If these two books illustrate, in different ways, that we are now in a bizarro realm where many people feel entitled to believe whatever they want and even data geeks can trade in squishiness, the Dilbert creator Scott Adams’s latest book—Win Bigly: Persuasion in a World Where Facts Don’t Matter—offers advice for how to navigate the new normal. It’s provocative and entertaining and at turns informative (a glossary of persuasion words is included), philosophical (“The Myth of the Rational Mind” is a short chapter), and practical (aphoristic Persuasion Tips are sprinkled throughout).
It can also be maddening. Adams professes admiration for Donald Trump’s “weapons-grade” persuasion skills, which led to his election victory (though he asserts that he supported neither Trump’s nor Hillary Clinton’s policy positions). But for people who care about progress—and especially for leaders, whether in the public or the private sector—winning isn’t and can’t be everything. How one plays the game should matter too.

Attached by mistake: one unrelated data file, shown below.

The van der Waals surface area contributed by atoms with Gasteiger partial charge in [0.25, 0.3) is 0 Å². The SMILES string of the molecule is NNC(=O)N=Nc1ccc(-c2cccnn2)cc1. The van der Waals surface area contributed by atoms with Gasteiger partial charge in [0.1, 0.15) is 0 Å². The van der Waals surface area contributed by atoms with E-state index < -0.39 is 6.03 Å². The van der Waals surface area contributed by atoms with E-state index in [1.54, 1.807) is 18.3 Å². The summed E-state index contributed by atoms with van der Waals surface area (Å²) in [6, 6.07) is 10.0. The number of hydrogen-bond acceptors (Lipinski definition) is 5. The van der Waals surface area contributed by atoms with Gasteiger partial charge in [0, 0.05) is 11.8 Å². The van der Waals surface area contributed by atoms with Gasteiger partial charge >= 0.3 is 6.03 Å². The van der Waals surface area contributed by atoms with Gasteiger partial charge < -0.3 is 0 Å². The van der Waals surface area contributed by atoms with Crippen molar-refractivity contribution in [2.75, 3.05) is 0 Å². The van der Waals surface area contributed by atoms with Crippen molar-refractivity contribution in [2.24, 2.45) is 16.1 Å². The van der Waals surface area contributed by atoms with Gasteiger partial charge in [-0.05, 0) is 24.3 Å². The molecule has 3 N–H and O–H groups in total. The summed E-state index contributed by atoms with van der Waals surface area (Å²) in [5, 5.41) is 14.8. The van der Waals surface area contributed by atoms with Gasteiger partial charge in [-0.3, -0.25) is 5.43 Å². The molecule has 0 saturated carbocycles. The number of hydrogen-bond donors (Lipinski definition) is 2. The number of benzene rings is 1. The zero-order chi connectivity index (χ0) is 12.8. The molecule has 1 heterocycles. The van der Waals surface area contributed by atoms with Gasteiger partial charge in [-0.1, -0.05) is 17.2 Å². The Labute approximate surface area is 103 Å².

We are a nation founded on freedom of belief and individual rights. And we are a nation that believes in scientific advances. These three books illustrate how those diverse threads in the American DNA have brought us to a place where people can’t seem to agree on the truth. Surprisingly, however, none of the authors make the point that with all rights come civic responsibilities. It’s up to each of us to step back, check the source, and think critically about our belief systems. Otherwise we risk submitting to yet another clever humbug.
A version of this article appeared in the January–February 2018 issue (pp.152–153) of Harvard Business Review.
More Info: hbr.org